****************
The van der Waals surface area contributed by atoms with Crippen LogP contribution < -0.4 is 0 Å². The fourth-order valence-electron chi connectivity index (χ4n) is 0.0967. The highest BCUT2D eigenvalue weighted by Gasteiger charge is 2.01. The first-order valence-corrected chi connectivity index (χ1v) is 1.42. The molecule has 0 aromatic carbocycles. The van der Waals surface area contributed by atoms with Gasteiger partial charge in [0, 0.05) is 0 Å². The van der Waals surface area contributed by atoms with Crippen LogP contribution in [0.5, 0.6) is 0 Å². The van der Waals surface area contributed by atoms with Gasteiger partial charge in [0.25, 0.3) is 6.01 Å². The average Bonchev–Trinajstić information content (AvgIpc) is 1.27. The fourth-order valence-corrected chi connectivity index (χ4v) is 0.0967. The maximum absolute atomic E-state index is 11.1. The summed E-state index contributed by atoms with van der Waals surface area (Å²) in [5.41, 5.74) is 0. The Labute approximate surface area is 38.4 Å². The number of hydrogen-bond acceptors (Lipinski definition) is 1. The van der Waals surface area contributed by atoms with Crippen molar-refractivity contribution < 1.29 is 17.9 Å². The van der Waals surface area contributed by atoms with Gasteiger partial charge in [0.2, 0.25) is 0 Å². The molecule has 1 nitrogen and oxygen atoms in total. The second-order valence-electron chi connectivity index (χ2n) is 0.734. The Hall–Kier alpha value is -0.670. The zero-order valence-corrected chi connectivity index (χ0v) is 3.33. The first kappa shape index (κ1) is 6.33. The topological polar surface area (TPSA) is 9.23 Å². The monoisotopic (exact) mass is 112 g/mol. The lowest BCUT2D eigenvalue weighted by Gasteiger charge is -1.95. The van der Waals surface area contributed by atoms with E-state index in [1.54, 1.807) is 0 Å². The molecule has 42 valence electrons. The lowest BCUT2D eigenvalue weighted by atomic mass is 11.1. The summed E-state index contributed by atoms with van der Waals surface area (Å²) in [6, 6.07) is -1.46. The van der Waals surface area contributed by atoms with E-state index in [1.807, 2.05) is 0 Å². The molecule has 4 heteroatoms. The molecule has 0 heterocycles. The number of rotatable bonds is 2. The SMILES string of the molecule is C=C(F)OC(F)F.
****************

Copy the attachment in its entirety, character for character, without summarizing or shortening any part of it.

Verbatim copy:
The van der Waals surface area contributed by atoms with Crippen LogP contribution < -0.4 is 0 Å². The fourth-order valence-electron chi connectivity index (χ4n) is 0.0967. The highest BCUT2D eigenvalue weighted by Gasteiger charge is 2.01. The first-order valence-corrected chi connectivity index (χ1v) is 1.42. The molecule has 0 aromatic carbocycles. The van der Waals surface area contributed by atoms with Gasteiger partial charge in [0, 0.05) is 0 Å². The van der Waals surface area contributed by atoms with Crippen LogP contribution in [0.5, 0.6) is 0 Å². The van der Waals surface area contributed by atoms with Gasteiger partial charge in [0.25, 0.3) is 6.01 Å². The average Bonchev–Trinajstić information content (AvgIpc) is 1.27. The fourth-order valence-corrected chi connectivity index (χ4v) is 0.0967. The maximum absolute atomic E-state index is 11.1. The summed E-state index contributed by atoms with van der Waals surface area (Å²) in [5.41, 5.74) is 0. The Labute approximate surface area is 38.4 Å². The number of hydrogen-bond acceptors (Lipinski definition) is 1. The van der Waals surface area contributed by atoms with Crippen molar-refractivity contribution < 1.29 is 17.9 Å². The van der Waals surface area contributed by atoms with Gasteiger partial charge in [0.2, 0.25) is 0 Å². The molecule has 1 nitrogen and oxygen atoms in total. The second-order valence-electron chi connectivity index (χ2n) is 0.734. The Hall–Kier alpha value is -0.670. The zero-order valence-corrected chi connectivity index (χ0v) is 3.33. The first kappa shape index (κ1) is 6.33. The topological polar surface area (TPSA) is 9.23 Å². The monoisotopic (exact) mass is 112 g/mol. The lowest BCUT2D eigenvalue weighted by Gasteiger charge is -1.95. The van der Waals surface area contributed by atoms with E-state index in [1.54, 1.807) is 0 Å². The molecule has 42 valence electrons. The lowest BCUT2D eigenvalue weighted by atomic mass is 11.1. The summed E-state index contributed by atoms with van der Waals surface area (Å²) in [6, 6.07) is -1.46. The van der Waals surface area contributed by atoms with E-state index in [1.807, 2.05) is 0 Å². The molecule has 4 heteroatoms. The molecule has 0 heterocycles. The number of rotatable bonds is 2. The SMILES string of the molecule is C=C(F)OC(F)F.